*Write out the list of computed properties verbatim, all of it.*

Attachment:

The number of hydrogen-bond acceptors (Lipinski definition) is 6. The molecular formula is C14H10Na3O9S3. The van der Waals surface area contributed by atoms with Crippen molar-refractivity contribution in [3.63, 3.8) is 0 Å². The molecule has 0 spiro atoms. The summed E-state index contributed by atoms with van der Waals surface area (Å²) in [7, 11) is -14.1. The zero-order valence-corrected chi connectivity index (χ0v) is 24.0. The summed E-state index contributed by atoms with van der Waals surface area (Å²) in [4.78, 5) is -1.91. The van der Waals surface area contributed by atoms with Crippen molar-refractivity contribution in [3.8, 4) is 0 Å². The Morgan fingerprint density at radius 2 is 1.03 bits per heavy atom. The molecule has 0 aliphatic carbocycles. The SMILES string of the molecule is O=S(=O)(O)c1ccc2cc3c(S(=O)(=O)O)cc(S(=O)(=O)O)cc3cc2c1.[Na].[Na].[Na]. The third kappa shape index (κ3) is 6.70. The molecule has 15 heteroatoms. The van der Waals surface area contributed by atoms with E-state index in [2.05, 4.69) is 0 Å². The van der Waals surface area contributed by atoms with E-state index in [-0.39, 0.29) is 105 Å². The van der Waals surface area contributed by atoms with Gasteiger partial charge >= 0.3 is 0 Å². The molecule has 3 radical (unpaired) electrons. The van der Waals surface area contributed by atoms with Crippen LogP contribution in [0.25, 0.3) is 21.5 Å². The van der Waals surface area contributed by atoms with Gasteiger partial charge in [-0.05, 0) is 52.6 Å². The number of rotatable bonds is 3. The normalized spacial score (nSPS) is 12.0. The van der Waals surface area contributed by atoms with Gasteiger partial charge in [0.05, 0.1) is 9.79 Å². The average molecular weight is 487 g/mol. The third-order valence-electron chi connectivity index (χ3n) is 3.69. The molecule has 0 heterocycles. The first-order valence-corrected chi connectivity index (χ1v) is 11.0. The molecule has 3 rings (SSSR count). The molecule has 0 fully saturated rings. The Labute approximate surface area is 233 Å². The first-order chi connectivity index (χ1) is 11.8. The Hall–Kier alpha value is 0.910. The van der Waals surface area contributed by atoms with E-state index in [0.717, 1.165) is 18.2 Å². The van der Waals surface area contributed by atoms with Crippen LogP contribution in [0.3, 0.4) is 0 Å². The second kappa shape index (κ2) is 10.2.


The number of hydrogen-bond acceptors (Lipinski definition) is 6. The molecular formula is C14H10Na3O9S3. The van der Waals surface area contributed by atoms with Crippen molar-refractivity contribution in [3.63, 3.8) is 0 Å². The molecule has 0 spiro atoms. The summed E-state index contributed by atoms with van der Waals surface area (Å²) in [7, 11) is -14.1. The zero-order valence-corrected chi connectivity index (χ0v) is 24.0. The summed E-state index contributed by atoms with van der Waals surface area (Å²) in [4.78, 5) is -1.91. The van der Waals surface area contributed by atoms with Crippen molar-refractivity contribution in [3.8, 4) is 0 Å². The Morgan fingerprint density at radius 2 is 1.03 bits per heavy atom. The molecule has 0 aliphatic carbocycles. The SMILES string of the molecule is O=S(=O)(O)c1ccc2cc3c(S(=O)(=O)O)cc(S(=O)(=O)O)cc3cc2c1.[Na].[Na].[Na]. The third kappa shape index (κ3) is 6.70. The molecule has 15 heteroatoms. The van der Waals surface area contributed by atoms with E-state index in [2.05, 4.69) is 0 Å². The van der Waals surface area contributed by atoms with E-state index in [-0.39, 0.29) is 105 Å². The van der Waals surface area contributed by atoms with Gasteiger partial charge >= 0.3 is 0 Å². The molecule has 3 radical (unpaired) electrons. The van der Waals surface area contributed by atoms with Crippen LogP contribution in [0.25, 0.3) is 21.5 Å². The van der Waals surface area contributed by atoms with Gasteiger partial charge in [-0.05, 0) is 52.6 Å². The number of rotatable bonds is 3. The normalized spacial score (nSPS) is 12.0. The van der Waals surface area contributed by atoms with Gasteiger partial charge in [0.05, 0.1) is 9.79 Å². The average molecular weight is 487 g/mol. The third-order valence-electron chi connectivity index (χ3n) is 3.69. The molecule has 0 heterocycles. The first-order valence-corrected chi connectivity index (χ1v) is 11.0. The molecule has 3 rings (SSSR count). The molecule has 0 fully saturated rings. The Labute approximate surface area is 233 Å². The first-order chi connectivity index (χ1) is 11.8. The Hall–Kier alpha value is 0.910. The van der Waals surface area contributed by atoms with E-state index in [0.717, 1.165) is 18.2 Å². The van der Waals surface area contributed by atoms with Crippen LogP contribution in [0.3, 0.4) is 0 Å². The second kappa shape index (κ2) is 10.2.